Today, I analyzed the 500 companies on the S&P 500 to quantify and qualify the index's metrics. Moreover, I also wanted to discern the weighted average gross margins, the weighted average pretax margins, as well as the weighted post tax margins (i.e. weighted net profit margins). Finally, I would also like to calculate the tax rate of the average S&P 500 company based on the differential of the weighted average pretax margins and the weighted average profit margins.
Here are my abbreviations that Im using: S = Sales (i.e. Revenue) COGS = Cost of goods sold WAGM = Weighted Average Gross Margin CSGADAI = Cost of Selling, General Administrative, Depreciation, Amortization, and Interest - Basically, this is all costs excluding the COGS and Taxes. All these costs are deducted from revenue, just like the COGS, to arrive at the Net Income (NI). WAPTM = Weighted Average Pre-Tax Margin COT = Cost of Taxes WANPM = Weighted Average Net Profit Margin NI = Net Income (i.e. Profit)
Regarding my liberal use of the term Weighted Average for my calculations as opposed to the Arithmetic Average: To understand this distinction, lets analyze the WANPM. The WANPM is calculated by summing the entire column of MS Excel which has the earnings of the companies. Note that some of the values maybe negative indicating a loss. The Earnings for each company is in Column E, and the Sales figures for each company is in Column J. Therefore, the WANPM is:
=SUM(E2:E501)/SUM(J2:J501)
Also, this method is more robust than simply averaging all the individual profit margins. As a comparison, the WANPM and the Arithmetic NPM are: 0.04924734 and 0.074364, respectively.
Using this WA approach, I figured out that the WAGM of the companies are: WAGM - WeightedGrossMargin 0.2739 WAPTM - WeightedPreTaxMargin 0.0728 WANPM - WeightedNetProfitMargin 0.0492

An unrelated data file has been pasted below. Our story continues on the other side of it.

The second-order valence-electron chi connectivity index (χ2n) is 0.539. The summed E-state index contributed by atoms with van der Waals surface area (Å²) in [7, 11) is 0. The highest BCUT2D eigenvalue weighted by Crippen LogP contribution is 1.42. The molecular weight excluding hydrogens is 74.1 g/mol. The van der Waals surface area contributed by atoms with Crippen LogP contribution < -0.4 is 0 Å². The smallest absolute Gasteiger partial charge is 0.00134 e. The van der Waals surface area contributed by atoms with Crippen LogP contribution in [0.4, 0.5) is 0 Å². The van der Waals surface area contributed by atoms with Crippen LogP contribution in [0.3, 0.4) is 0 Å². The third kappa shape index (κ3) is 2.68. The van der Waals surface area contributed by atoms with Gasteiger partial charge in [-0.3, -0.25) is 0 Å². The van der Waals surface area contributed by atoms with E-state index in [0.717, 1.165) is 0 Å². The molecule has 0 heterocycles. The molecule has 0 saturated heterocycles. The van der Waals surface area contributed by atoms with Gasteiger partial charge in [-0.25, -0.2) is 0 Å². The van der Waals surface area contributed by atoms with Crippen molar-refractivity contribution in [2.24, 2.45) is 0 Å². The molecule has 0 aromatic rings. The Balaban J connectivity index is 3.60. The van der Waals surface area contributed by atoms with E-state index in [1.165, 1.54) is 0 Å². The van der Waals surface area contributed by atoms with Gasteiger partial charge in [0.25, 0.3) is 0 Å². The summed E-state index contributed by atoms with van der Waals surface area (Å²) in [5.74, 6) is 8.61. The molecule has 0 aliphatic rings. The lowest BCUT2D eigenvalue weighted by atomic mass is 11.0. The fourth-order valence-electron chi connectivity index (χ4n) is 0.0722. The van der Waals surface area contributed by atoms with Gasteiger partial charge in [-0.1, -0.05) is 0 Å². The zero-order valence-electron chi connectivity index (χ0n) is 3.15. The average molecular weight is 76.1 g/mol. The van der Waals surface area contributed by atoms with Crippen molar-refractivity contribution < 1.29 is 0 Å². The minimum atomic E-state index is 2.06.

Therefore, the Income Statement for a representative company on the S&P 500 can be recreated who nominal revenue is $1. We have the following Income Statement, and at the end, we will solve the average tax rate for the representative company:
S 1.0000 (COGS) (0.7261) WAGM V WeightedAverageGrossMargin 0.2739 (CSGADAI) (0.2011) WAPTM - WeightedAveragePreTaxMargin 0.0728 (COT) (0.0236) ---------------------------------------------------------------------------------------------- WANPM - WeightedAverageNetProfitMargin 0.0492
From a WAPTM of 0.0728, the company pays out 0.0236 in taxes. This implies that the average company pays 0.0236/0.07282.4% in corporate taxes.
Some insights that Id like to point out here is that the cost of the employees (i.e. the wages) is actually very small when compared to the other costs. The wages, which are a component of the CSGADAI, should only be about half of this entire figure, which would mean half of 0.2011, or about .10 the total revenues of a company. On the other hand, the COGS is .73. Therefore, it is not so valid to state that the wage costs or the tax costs are the biggest costs of a corporation.
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I think the 'cost of goods sold' probably includes some wages.
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It should.... COGS is fixed and variable costs
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Andy F.
You're 100% right. Both, COGS and SGA, seem to include the wages. I think that COGS is mostly used for manufacturers and SGA is mostly used for service oriented industries.